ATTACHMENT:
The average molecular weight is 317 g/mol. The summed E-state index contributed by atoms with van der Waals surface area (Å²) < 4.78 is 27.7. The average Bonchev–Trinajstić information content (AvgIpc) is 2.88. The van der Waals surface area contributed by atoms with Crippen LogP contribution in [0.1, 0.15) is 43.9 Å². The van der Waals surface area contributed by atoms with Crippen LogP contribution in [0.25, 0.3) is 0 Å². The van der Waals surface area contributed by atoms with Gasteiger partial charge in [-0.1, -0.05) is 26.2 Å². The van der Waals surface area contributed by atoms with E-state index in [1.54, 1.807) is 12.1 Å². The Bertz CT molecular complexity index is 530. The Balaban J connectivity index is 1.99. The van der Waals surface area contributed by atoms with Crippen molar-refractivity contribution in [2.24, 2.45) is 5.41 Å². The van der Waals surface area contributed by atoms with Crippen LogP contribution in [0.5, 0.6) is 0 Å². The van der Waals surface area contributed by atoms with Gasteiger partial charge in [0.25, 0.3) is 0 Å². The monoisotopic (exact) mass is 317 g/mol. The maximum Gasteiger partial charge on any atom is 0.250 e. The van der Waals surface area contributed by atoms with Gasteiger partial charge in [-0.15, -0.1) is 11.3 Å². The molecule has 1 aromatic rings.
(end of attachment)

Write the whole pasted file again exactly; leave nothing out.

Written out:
The average molecular weight is 317 g/mol. The summed E-state index contributed by atoms with van der Waals surface area (Å²) < 4.78 is 27.7. The average Bonchev–Trinajstić information content (AvgIpc) is 2.88. The van der Waals surface area contributed by atoms with Crippen LogP contribution in [0.1, 0.15) is 43.9 Å². The van der Waals surface area contributed by atoms with Crippen LogP contribution in [0.25, 0.3) is 0 Å². The van der Waals surface area contributed by atoms with Gasteiger partial charge in [-0.1, -0.05) is 26.2 Å². The van der Waals surface area contributed by atoms with E-state index in [1.54, 1.807) is 12.1 Å². The Bertz CT molecular complexity index is 530. The Balaban J connectivity index is 1.99. The van der Waals surface area contributed by atoms with Crippen molar-refractivity contribution in [2.24, 2.45) is 5.41 Å². The van der Waals surface area contributed by atoms with Crippen LogP contribution in [0.5, 0.6) is 0 Å². The van der Waals surface area contributed by atoms with Gasteiger partial charge in [0.25, 0.3) is 0 Å². The monoisotopic (exact) mass is 317 g/mol. The maximum Gasteiger partial charge on any atom is 0.250 e. The van der Waals surface area contributed by atoms with Gasteiger partial charge in [-0.15, -0.1) is 11.3 Å². The molecule has 1 aromatic rings.